How to Achieve This Technique?

You need to position the light source to the side of the subject and another light source directly facing the subject. The subject’s face should be away from the light. You can also consider using a modifier to soften the light for a subtle, impressive look. The essential equipment for this technique is the Volkwell 135W Single Rectangle Softbox With Boom, Godox Quick Release Softbox, and the Godox VL300 COB Light.

Rembrandt Lighting

The Rembrandt technique is a fantastic way to make 2D images appear 3D. For example, the side of the face in the shadow has a triangle of light under the eyes. Rembrandt lighting adds intrigue to your photography.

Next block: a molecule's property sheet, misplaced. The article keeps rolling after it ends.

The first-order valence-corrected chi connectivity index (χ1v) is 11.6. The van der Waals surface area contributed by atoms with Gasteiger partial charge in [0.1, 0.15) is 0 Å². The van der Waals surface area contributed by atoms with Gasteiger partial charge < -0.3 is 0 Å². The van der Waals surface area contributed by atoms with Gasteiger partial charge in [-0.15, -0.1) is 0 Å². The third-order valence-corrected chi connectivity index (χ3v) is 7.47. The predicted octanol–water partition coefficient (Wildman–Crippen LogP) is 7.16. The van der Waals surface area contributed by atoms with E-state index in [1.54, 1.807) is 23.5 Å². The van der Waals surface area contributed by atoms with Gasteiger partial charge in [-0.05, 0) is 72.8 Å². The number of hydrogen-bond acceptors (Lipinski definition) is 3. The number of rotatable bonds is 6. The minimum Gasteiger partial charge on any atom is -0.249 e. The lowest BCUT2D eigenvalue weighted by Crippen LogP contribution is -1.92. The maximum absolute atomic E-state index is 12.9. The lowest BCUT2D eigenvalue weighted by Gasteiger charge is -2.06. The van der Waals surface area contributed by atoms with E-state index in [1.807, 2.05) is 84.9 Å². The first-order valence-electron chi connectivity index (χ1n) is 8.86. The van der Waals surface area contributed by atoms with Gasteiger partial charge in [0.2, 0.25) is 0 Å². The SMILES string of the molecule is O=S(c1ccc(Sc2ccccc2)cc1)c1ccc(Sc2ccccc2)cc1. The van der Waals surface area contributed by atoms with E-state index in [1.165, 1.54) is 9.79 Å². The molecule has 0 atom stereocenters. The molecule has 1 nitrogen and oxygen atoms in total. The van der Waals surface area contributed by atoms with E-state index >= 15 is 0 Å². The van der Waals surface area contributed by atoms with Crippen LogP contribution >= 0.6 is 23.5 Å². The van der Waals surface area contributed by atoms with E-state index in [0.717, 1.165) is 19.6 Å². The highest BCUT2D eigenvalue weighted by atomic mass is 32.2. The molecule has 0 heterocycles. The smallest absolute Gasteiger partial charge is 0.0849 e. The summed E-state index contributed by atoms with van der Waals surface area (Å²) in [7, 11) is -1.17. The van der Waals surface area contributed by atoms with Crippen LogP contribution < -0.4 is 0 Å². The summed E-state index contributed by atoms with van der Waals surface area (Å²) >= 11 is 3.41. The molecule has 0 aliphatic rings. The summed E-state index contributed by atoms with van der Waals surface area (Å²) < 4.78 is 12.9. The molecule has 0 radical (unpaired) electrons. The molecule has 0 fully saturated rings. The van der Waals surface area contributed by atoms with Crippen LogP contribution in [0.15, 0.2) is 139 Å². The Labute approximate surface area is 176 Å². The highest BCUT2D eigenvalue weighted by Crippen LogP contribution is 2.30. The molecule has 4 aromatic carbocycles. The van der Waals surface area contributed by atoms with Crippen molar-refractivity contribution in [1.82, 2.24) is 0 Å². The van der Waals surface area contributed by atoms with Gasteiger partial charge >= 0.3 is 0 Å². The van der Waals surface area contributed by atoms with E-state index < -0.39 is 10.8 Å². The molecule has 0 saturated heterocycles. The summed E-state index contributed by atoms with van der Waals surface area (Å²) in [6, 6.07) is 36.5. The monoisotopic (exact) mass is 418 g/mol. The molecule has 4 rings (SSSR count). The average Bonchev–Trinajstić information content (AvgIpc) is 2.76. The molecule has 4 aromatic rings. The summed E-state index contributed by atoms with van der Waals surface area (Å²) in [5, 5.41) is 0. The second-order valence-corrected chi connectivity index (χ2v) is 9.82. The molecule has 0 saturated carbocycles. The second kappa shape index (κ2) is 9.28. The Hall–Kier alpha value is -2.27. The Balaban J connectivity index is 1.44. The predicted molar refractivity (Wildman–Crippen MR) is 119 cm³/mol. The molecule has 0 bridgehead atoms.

How to Achieve This Technique?

The light source should be above the subject’s head, and the subject’s head should tilt away from the light. The triangle should be no longer than the nose and no wider than the eyes. To create this magical effect, you can choose to use the Aputure C120D II Kit.

Summing Up

We’re sure these lighting techniques will help you create dramatic, mesmerising imagery. But, while these are tips for getting started, do remember that you can pick these photography inspirations and come up with even better, more effective lighting techniques!